A hip-hop beat bounces across a public library computer lab. Zen Xavier stands over the shoulder of audio engineer Audrey Martinovich as his words, recorded just moments ago, interweave with the beat: “I told him even if his mama didn’t care / I would always be there.” It’s a song about a friend on the autism spectrum.

Meanwhile, Alex Fritz, next up in the booth, is writing and rewriting and rewriting lyrics, just to commit them to memory and overcome the stage fright that always seems to be in the way. It’s a song about never giving up on yourself.

Zen Xavier awaits his cue in the recording booth at the Central Library Media Lab.
Zen Xavier awaits his cue in the recording booth at the Central Library Media Lab.

Xavier, Fritz and 16 other students at Clark Street School in Middleton have spent this semester writing and revising and recording every word and every beat that will be released on a digital mix tape on May 13. They’ll also perform that night at the Play Circle at the Union Theater.

This is the Clark Street Studio Project, the brainchild of UW PhD candidate Mike Dando and Clark Street teacher Matt Ecklund.

“There are few times in life when something you have envisioned comes to fruition,” says Dando, currently finishing his dissertation on multicultural education. “These students are taking the academic and intellectual work embedded in the hip-hop culture and they’re making the most of that. Rather than saying we’re using hip-hop to teach English or to teach math, it’s just embedded. It’s not Schoolhouse Rap. We’re not just putting standard curriculum to a beat. We’re re-envisioning the curriculum.”

Mike Dando
Mike Dando

Dando says the students learn writing skills as well as the all-important skill of revision, based on feedback from fellow students. They learn science and math on the mixing board. They learn collaboration through the production process. And they learn important things about themselves and their own skills.

“There have been kids who’ve said, ‘I didn’t know I could write,’” Dando says. “As a teacher, what more do you need?”

“I think I’ve learned how to open up more,” says Fritz, a 15-year-old sophomore. “I wrote raps before but I was too scared to open up. I’ve gotten a lot more confident.”

DSC_0765The program began in conversations between Dando and Ecklund, and expanded to include the Madison Public Libraries when the school started looking for studio space. Central Library is home to a media lab and recording studio that seems tailor-made for a program like Clark Street Studio.

The library also came packaged with an expert in the form of library staffer Rob Dz, himself a well-known hip-hop artist. He serves as an advisor and mentor, assisting with everything from lyrics to how the studio works to the proper standing position to record a rap.

“A lot of these kids have never been in a studio before,” he says. “I’m really impressed by their desire to try. We might get a kid that might not go to any other class, and this is the one class they go to. Therefore I can help a lot of these kids open up. Their content, their effort, their appreciation is very easy to see.”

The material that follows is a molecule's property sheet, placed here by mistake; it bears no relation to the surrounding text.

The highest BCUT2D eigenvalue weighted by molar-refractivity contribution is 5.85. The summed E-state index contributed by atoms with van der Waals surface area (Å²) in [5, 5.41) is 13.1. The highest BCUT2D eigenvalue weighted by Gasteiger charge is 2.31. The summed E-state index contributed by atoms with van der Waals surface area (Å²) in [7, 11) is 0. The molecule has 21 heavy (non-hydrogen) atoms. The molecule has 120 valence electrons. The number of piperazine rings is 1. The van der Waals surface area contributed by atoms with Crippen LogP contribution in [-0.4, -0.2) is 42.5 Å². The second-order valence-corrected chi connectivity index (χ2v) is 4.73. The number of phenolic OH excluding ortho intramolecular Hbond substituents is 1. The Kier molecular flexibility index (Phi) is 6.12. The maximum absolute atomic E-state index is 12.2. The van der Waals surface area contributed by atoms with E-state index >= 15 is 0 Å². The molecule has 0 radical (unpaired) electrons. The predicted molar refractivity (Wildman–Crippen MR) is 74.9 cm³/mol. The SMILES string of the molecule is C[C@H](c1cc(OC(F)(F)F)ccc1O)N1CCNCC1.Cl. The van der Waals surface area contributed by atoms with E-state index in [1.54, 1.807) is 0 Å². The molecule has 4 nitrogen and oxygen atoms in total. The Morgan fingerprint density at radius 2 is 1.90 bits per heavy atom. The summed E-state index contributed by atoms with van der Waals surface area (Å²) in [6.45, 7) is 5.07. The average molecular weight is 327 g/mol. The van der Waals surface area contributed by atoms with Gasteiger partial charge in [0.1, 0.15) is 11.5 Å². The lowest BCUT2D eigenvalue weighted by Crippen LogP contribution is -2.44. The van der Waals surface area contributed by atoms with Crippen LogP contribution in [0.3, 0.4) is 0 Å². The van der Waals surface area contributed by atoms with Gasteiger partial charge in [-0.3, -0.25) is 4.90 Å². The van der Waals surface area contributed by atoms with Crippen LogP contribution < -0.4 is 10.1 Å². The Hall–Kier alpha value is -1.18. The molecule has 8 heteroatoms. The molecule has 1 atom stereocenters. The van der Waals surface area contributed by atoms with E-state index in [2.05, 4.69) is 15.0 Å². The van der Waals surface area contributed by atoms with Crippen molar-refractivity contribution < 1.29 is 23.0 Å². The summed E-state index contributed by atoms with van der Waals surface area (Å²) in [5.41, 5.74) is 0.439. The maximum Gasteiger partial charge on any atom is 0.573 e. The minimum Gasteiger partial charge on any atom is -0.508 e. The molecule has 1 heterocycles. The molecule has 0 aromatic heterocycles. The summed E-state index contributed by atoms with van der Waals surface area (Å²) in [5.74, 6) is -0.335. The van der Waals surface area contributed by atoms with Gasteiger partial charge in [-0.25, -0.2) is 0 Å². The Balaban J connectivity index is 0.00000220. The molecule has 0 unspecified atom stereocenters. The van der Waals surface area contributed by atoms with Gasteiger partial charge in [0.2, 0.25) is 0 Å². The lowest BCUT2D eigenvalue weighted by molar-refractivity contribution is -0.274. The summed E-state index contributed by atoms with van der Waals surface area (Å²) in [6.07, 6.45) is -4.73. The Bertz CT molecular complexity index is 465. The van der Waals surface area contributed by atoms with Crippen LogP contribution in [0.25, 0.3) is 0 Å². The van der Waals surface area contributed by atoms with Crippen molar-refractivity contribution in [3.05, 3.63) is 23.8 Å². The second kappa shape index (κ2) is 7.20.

Rob Dz says the class helps students understand the details of the entire creative process.

“We’re going beyond the watered-down rap element of it,” he says. “It’s more than a boom boom click.”

He says the goal isn’t to turn all of the students into MCs.

“My hope for these kids is that they are able to appreciate being able to express themselves,” he says. “Hopefully that helps lead to other things. Do I expect all of them to become rappers? No. That’s not the point. But I want them to learn how to express themselves. Hopefully in the bigger scheme of things they learn more about themselves, and that will shape them and help them find more direction.”

Dando says integrating curriculum into hip-hop engages students in ways that are relevant to them. They’re not just writing, but they’re writing about social justice, race, food security.

“People always say ‘kids don’t want to write their essays,’” Dando says. “They do, they just don’t want to write your essay. They’re taking these serious issues and they’re writing about them, thinking, working outside of school. Kids are coming in and saying, ‘Check out this beat I made.’ They’re not doing that with their math homework. They want to share what they’re learning. They’re taking what they’re learning, applying it to their lived experience. It’s a culturally relevant, multicultural learning space.”

This first semester, the program has run on “half a shoestring,” Dando says, but has grant funding through the UW School of Education to continue and expand next year.

The result of this semester’s work will be available for download for a $5 suggested donation to Clark Street School on May 13. The class will perform at 7 p.m. that evening at the Play Circle at the Wisconsin Union Theater.